Mount a 50 cal on the top of this thing and you have an interesting weapons platform that to my mind is cheaper to build, easier to develop as we've been using a lot of this tech for a century already, and (perhaps most importantly) is going to be a lot faster.

This is the final point I'd make in the argument between the two platforms - there is going to be a maximum speed possible for the walker due to the fact that you have joints moving backwards and forwards, rather than building up solid angular momentum in the same way a wheel can. This means that the legs actually have to surge energy in an alternating sequence instead of just letting an engine apply it constantly. This makes legs more complex, harder to maintain and puts a limit on how fast they can go by comparison to a wheel, which is also more efficient.

So, for mine, I don't think that combat walkers will be seen on battlefields in the near future, but if they are the only reason I can think of is to break the morale of the enemy and instill fear in them when they see a combat mech running at them, chain guns pointed their way.

  • $\begingroup$ That thing will still flip on a deep slope or sufficiently difficult terrain. I kinda like EstimatorNoiseless's answer. $\endgroup$ Feb 11, 2020 at 21:13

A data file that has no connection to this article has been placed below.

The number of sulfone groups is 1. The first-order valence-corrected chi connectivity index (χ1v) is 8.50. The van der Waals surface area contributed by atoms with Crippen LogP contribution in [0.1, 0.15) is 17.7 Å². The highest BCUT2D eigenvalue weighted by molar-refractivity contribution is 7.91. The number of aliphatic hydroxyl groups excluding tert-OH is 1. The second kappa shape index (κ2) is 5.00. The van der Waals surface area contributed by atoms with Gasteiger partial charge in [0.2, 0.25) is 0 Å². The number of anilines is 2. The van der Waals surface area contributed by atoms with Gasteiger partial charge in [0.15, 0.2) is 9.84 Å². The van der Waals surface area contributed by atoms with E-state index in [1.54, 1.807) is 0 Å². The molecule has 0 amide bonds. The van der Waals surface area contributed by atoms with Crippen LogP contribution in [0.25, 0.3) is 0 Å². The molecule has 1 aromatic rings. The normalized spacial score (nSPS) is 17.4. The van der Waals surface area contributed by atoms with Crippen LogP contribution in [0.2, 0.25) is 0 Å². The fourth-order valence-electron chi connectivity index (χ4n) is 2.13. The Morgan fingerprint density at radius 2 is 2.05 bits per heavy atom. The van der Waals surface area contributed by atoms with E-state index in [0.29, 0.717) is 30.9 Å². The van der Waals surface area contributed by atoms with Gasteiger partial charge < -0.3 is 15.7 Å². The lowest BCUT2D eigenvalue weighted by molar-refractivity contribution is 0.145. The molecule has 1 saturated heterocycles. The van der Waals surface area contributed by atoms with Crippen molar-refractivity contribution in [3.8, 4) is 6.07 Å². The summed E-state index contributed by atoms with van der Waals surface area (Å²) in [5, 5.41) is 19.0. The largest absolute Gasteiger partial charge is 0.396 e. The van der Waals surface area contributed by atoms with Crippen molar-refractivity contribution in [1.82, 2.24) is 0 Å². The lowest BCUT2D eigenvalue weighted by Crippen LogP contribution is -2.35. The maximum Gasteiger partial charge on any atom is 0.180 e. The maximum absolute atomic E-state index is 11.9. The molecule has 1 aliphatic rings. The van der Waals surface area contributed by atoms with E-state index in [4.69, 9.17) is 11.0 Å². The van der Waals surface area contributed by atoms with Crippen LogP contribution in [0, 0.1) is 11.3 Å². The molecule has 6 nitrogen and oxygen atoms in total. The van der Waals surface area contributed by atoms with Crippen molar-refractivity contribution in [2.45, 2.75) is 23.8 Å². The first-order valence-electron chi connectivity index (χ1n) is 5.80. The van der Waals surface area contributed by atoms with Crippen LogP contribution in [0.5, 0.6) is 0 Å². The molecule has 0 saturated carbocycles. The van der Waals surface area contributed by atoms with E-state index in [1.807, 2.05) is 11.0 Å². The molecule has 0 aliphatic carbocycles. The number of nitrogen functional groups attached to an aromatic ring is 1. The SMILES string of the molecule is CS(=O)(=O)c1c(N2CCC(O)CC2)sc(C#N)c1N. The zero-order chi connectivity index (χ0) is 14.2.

• 1
    $\begingroup$ a Russian combat walker - I like the idea of Russian battle robots destroying the world, but that thing on the picture, is it even serious? $\endgroup$
    – Headcrab
    Feb 12, 2020 at 2:47
  • $\begingroup$ "there is no real use of a combat mech that can't be (better) met by a wheel or tracked vehicle." yeah sure, because tracks work so well on mountain paths... $\endgroup$
    – Hobbamok
    Feb 12, 2020 at 10:19

Yes, but probably not the things you see in Star Wars. The most useful legged transport would be over very rough terrain where wheeled vehicles would not be feasible, and they would probably use 6 or 8 legs like a spider. This would likely be in hilly, heavily wooded, or mountainous terrain. They could be carrying supplies. They also could incorporate wheels if needed, when they reached roads or terrain that would accommodate wheels, and then switch back and forth like a Transformer. The AI that would be needed is probably available now, so by the time that these legged transports are needed that would not be a problem. Power supplies are currently a problem for this concept. They would probably need to incorporate their own power replenishing sources, such as rolling out solar arrays before their batteries are depleted.